Recently, I got a chance to sit down with Udgam, a devotee from Dallas and an old friend of mine. His family had come to Austin for the weekend to celebrate Diwali, and we recorded a short interview! Udgam is a quarterback for his high school football team, but he always finds time to play dholak in satsangs. During our family camps, he also helps teach the beginner lessons for the dholak electives.
Udgam is one of the young people leading the charge at Radha Madhav Dham, helping out wherever and however he can. The ashram provides a great platform for youth of all ages to channel their energy in positive, spiritual, uplifting ways. The reason I write this blog is for kids like Udgam, kids who are constantly teaching each other, constantly teaching me. Here are some of the highlights from our chat.
V: How old are you?
What grade are you in?
Are you excited to be done with high school?
Yes and no. I really enjoy high school, but its also time for me to move on.
You live in Dallas, why did you come all the way to RMD for Diwali?
RMD is a lot more devotional in that it focuses on the purpose of celebrations. It increases your love for God through the celebrations, rather than you know just eating good food and dancing. You further your emotions towards God when you come here for celebrations, so that’s why we come here.
Does your family come to RMD a lot?
We come, I’d say, every month. It gives us a break from the material world, and all the distractions. It gives us some time to focus on devotion, and use this little reprieve from all the mayic, material stuff that’s out there. It’s hard to get away from that stuff when you’re so busy that if you can get time to get out here, then you can spend some time doing what really matters.
You’re a man about town here at RMD, but we see you the most in the hall, drumming. What motivated you to start drumming?
I’ll be honest with you. When I was a kid, my parents enrolled me in tabla classes and I was not interested whatsoever. I despised going to classes. Why am I wasting my time? My parents had to pull me, they had to be like, Udgam come on, you gotta go, it’ll be really good. So at first when I was doing tabla classes, I didn’t really appreciate it. I was learning everything normally, you know, because I was a good kid, but I didn’t really appreciate it. But once I came here and I saw people playing dholak like Shaniel and Parimal, I got into playing a little more because of my tabla background. And once I started playing in satsang, that’s when I realized not only how important dholak is but how fun it is. It’s just another form of seva for us. MJ has blessed me to be able to be the dholak player. My two years of tabla were when I was in 4th and 5th grade. I sort of regret not having continued further because now I love it so much. It’s one of those things I wish I had continued further. Now, I’m so passionate about it, I could have really contributed more to satsang.
We also see you teaching dholak at the family camps. What do you like about teaching dholak?
I usually teach kids, because I teach beginner’s classes, and you know kids catch on so fast. It’s amazing to see, after one week, how much kids can learn, and suddenly play in satsang after a week of learning. It’s just awesome to see I can help a kid become more of a part of satsang through only a week of teaching them simple beats. A lot of kids are not as interested in satsang. Once you get them into dholak, they’re so fascinated and really enjoy it so much. It’s just another form of seva for me, that I can make kids become a bigger part of satsang.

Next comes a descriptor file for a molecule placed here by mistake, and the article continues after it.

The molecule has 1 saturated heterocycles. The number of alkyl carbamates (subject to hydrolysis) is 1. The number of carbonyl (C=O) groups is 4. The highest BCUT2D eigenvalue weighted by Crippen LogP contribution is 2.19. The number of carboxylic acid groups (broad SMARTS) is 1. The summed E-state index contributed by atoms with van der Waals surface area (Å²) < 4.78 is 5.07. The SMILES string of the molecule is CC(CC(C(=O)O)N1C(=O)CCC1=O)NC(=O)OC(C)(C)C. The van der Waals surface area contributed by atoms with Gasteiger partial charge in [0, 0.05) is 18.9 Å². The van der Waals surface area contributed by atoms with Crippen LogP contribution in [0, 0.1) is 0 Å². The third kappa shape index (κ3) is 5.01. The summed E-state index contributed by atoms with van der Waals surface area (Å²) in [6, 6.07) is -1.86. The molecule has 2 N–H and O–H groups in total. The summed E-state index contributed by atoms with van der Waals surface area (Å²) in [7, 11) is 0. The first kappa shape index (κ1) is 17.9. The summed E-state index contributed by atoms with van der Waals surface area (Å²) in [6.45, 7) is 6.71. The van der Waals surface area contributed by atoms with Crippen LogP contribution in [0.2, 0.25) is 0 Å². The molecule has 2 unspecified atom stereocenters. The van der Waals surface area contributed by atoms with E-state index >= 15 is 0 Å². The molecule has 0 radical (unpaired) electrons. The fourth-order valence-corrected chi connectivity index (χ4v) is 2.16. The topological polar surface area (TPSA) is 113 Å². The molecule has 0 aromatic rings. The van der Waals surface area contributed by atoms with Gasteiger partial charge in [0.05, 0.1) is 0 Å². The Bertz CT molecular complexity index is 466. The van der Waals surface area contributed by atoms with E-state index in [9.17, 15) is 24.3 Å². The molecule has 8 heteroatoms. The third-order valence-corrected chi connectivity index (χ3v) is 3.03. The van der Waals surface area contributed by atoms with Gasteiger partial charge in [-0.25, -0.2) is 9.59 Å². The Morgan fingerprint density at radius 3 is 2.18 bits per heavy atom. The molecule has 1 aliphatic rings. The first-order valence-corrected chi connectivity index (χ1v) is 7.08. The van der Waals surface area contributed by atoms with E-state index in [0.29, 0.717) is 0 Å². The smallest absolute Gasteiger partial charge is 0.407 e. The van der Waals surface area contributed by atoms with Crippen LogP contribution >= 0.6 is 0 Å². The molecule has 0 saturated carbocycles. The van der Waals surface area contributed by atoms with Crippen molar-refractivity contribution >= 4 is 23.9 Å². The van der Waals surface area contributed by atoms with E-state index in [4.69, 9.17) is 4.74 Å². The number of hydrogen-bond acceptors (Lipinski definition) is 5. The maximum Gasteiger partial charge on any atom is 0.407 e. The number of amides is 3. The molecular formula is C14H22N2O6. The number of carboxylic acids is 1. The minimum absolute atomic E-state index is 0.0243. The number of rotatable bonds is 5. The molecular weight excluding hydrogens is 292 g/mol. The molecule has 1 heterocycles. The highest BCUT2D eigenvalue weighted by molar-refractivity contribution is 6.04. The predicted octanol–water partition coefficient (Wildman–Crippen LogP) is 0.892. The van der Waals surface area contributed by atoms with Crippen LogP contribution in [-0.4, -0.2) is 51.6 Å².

My favorite thing about you is that, on top of everything you are, a teacher, a mentor, an athelete, you’re a big brother to Naman, your nine year old sibling. What’s the toughest part about being a big brother?
One, with high school and being a senior and being so busy, sometimes it’s hard to find time to spend with him. And I really want to, it’s just so hard, you know. I’m just so busy nowadays, that’s one of the biggest problems. Another one is, we’re both really competetive. And when we play games, one of us has to win. The problem is if I go too easy and he wins, then he gets mad that I didn’t go hard enough. But if I go too hard and I win then he starts crying. We’re very competetive. It’s a good thing and a bad thing.
What is the best thing about being a big brother?
I think the coolest thing is always having a best friend. Me and Naman are always on the same wavelength, we can always talk to each other. Even though we have an 8 year age gap, we’re able to connect very well. We’re both into sports, we have similar interests. There’s a lot that goes into it. But our ability to be best friends, to be there for each other despite our age gap, it’s fantastic.
I’ve known you for a long time, and watched you grow up and change quite a bit. What quality do you think is the most changed in yourself?
Well, I’ve definetly matured. And I think that’s a good thing, you know, once you get older you mature. I think the main thing that’s happened is I’ve made more of an attempt to incorporate devotion into my life. When I was a kid, I used to go to satsang, and I used to spend only that time for devotion. But now, even though I’m definetly not perfect, I think I make more and more of a conscious effort to incorporate devotion into everyday life. I’m still trying though, but its happening, slowly and slowly.
Anything you want to share with young devotees coming to the ashram for the first time?
At first it’s gonna be hard to embrace what RMD has to offer. It’s going to be very different at first. It may seem like your parents are forcing you to do this, and you’d rather be with your friends. But take some time and relish what this place has to offer, devotionally, mentally, everything. It’s really changed my life, and if you embrace it, it could change yours too.
To hear my full interview with Udgam, click here.